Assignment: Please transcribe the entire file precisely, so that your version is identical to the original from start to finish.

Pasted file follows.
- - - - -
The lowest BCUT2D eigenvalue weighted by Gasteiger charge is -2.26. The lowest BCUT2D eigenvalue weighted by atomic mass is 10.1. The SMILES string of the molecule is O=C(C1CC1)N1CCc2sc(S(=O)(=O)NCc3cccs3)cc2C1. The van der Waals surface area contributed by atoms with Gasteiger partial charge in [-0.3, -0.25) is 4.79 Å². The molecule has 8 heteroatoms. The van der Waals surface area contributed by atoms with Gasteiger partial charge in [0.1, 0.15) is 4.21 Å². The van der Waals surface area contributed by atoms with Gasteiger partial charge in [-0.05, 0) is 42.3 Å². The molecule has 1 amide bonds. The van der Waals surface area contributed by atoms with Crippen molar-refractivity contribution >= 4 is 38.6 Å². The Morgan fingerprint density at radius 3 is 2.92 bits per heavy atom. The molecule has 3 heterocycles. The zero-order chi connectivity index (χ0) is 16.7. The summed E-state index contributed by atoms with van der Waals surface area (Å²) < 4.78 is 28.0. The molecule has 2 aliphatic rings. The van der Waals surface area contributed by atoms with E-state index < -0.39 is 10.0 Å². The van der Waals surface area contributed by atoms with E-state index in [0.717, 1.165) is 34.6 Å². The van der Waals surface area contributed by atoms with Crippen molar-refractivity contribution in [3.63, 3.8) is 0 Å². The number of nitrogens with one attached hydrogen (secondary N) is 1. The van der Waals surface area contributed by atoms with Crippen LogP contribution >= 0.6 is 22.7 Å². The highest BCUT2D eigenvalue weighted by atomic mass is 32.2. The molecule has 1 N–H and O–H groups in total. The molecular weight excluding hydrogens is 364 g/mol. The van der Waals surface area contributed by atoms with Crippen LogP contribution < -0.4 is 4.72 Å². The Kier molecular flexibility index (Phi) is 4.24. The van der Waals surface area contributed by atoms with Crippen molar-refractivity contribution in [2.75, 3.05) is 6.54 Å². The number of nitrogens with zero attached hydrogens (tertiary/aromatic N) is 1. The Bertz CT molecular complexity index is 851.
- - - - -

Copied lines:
The lowest BCUT2D eigenvalue weighted by Gasteiger charge is -2.26. The lowest BCUT2D eigenvalue weighted by atomic mass is 10.1. The SMILES string of the molecule is O=C(C1CC1)N1CCc2sc(S(=O)(=O)NCc3cccs3)cc2C1. The van der Waals surface area contributed by atoms with Gasteiger partial charge in [-0.3, -0.25) is 4.79 Å². The molecule has 8 heteroatoms. The van der Waals surface area contributed by atoms with Gasteiger partial charge in [0.1, 0.15) is 4.21 Å². The van der Waals surface area contributed by atoms with Gasteiger partial charge in [-0.05, 0) is 42.3 Å². The molecule has 1 amide bonds. The van der Waals surface area contributed by atoms with Crippen molar-refractivity contribution >= 4 is 38.6 Å². The Morgan fingerprint density at radius 3 is 2.92 bits per heavy atom. The molecule has 3 heterocycles. The zero-order chi connectivity index (χ0) is 16.7. The summed E-state index contributed by atoms with van der Waals surface area (Å²) < 4.78 is 28.0. The molecule has 2 aliphatic rings. The van der Waals surface area contributed by atoms with E-state index < -0.39 is 10.0 Å². The van der Waals surface area contributed by atoms with E-state index in [0.717, 1.165) is 34.6 Å². The van der Waals surface area contributed by atoms with Crippen molar-refractivity contribution in [3.63, 3.8) is 0 Å². The number of nitrogens with one attached hydrogen (secondary N) is 1. The van der Waals surface area contributed by atoms with Crippen LogP contribution >= 0.6 is 22.7 Å². The highest BCUT2D eigenvalue weighted by atomic mass is 32.2. The molecule has 1 N–H and O–H groups in total. The molecular weight excluding hydrogens is 364 g/mol. The van der Waals surface area contributed by atoms with Crippen LogP contribution < -0.4 is 4.72 Å². The Kier molecular flexibility index (Phi) is 4.24. The van der Waals surface area contributed by atoms with Crippen molar-refractivity contribution in [2.75, 3.05) is 6.54 Å². The number of nitrogens with zero attached hydrogens (tertiary/aromatic N) is 1. The Bertz CT molecular complexity index is 851.